Christopher Hitchens' Death: N.Y. Times Rearranges Page One, Writers & Celebs Weigh In

December 16th, 2011

Reuters
By Lucas Shaw
Dec. 16, 2011

Christopher Hitchens was as divisive as they come in print, but the news of his death has elicited a universal outpouring of grief and respect from the journalistic community — and from some unlikely sources.

As is now customary, many took to Twitter to offer their thoughts, from Hitchens’ friend Salman Rushdie to famed American cyclist Lance Armstrong.

Also read: Vanity Fair Columnist Christopher Hitchens Dead at 62

Some went with direct praise and tribute.

Rushdie tweeted, “Goodbye, my beloved friend. A great voice falls silent. A great heart stops. Christopher Hitchens, April 13, 1949-December 15, 2011.”

Jonathan Alter, Bloomberg columnist, tweeted “I met #Hitchens in ’83 and we argued amiably ever since, once til 3 am. In awe of his wit, erudition and lubricated work ethic. Very sad.”

Also read Hollyblog: Why Christopher Hitchens Mattered

The New York Times’ Nicholas Kristof added “RIP Christopher Hitchens, brilliant essayist with the chutzpah to attack Mother Teresa and God.”

Celebrity chef and TV host Anthony Bourdain: “Christopher Hitchens RIP. The world just got a helluva a lot dumber.”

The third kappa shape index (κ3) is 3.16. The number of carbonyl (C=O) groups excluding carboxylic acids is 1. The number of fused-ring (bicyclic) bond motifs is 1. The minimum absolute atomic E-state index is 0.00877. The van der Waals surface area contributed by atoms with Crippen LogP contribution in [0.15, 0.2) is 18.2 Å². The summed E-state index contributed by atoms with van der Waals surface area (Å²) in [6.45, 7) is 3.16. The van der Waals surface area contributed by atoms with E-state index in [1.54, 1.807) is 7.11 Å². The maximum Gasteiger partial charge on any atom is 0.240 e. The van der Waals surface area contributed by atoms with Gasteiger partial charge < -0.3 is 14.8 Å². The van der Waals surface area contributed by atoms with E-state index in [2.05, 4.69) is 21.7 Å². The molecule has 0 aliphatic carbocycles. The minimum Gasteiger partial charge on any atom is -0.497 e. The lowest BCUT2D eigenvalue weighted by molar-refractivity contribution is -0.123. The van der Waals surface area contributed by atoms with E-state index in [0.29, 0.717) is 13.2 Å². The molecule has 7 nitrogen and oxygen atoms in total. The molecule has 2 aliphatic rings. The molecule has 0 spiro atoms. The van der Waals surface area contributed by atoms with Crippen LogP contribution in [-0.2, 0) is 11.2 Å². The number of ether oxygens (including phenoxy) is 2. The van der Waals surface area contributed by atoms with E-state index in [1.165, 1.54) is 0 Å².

Armstrong: “Chris Hitchens has passed. His courage & candor about cancer was incredible. #braveandbrilliantman.”

There were others who took to tweeting Hitchens’ work or some of his quotes, like Roger Ebert.

“A Hitchens essay in which he questions much of what he had been told about dying,” and “’Being a writer is what I am, rather than what I do.’ ~ Christopher Hitchens,” were two of Ebert’s tweets.

Meanwhile, some made light of Hitchens’ penchant for incessant verbal combat.

“I would tell Christopher Hitchens to rest in peace, but that would be impossible,” Jeff Jarvis tweeted.

The Onion: “Fumbling, Inarticulate Obituary Writer Somehow Losing Debate To Christopher Hitchens.”

Or his love of drinking.